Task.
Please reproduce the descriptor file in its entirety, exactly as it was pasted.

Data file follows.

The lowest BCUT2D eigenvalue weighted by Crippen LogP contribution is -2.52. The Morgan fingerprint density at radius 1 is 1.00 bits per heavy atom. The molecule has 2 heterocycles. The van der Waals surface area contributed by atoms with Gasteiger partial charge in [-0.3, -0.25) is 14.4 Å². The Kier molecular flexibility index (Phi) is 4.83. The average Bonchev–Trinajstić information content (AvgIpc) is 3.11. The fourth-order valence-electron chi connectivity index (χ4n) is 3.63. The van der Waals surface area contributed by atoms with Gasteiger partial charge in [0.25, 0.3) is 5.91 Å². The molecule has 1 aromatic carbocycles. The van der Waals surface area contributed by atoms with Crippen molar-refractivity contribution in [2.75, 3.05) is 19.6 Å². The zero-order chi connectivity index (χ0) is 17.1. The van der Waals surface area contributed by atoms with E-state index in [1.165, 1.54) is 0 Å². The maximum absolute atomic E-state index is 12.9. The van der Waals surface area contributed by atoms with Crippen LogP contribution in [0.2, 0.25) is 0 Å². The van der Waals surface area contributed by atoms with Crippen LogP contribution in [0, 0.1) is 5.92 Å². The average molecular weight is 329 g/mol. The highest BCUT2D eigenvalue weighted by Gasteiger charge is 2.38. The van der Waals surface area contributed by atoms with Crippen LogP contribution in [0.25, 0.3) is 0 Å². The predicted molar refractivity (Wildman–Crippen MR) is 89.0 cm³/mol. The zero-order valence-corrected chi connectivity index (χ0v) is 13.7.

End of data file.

The lowest BCUT2D eigenvalue weighted by Crippen LogP contribution is -2.52. The Morgan fingerprint density at radius 1 is 1.00 bits per heavy atom. The molecule has 2 heterocycles. The van der Waals surface area contributed by atoms with Gasteiger partial charge in [-0.3, -0.25) is 14.4 Å². The Kier molecular flexibility index (Phi) is 4.83. The average Bonchev–Trinajstić information content (AvgIpc) is 3.11. The fourth-order valence-electron chi connectivity index (χ4n) is 3.63. The van der Waals surface area contributed by atoms with Gasteiger partial charge in [0.25, 0.3) is 5.91 Å². The molecule has 1 aromatic carbocycles. The van der Waals surface area contributed by atoms with Crippen molar-refractivity contribution in [2.75, 3.05) is 19.6 Å². The zero-order chi connectivity index (χ0) is 17.1. The van der Waals surface area contributed by atoms with E-state index in [1.165, 1.54) is 0 Å². The maximum absolute atomic E-state index is 12.9. The van der Waals surface area contributed by atoms with Crippen LogP contribution in [0.2, 0.25) is 0 Å². The van der Waals surface area contributed by atoms with Crippen LogP contribution in [0, 0.1) is 5.92 Å². The average molecular weight is 329 g/mol. The highest BCUT2D eigenvalue weighted by Gasteiger charge is 2.38. The van der Waals surface area contributed by atoms with Crippen LogP contribution in [0.25, 0.3) is 0 Å². The predicted molar refractivity (Wildman–Crippen MR) is 89.0 cm³/mol. The zero-order valence-corrected chi connectivity index (χ0v) is 13.7.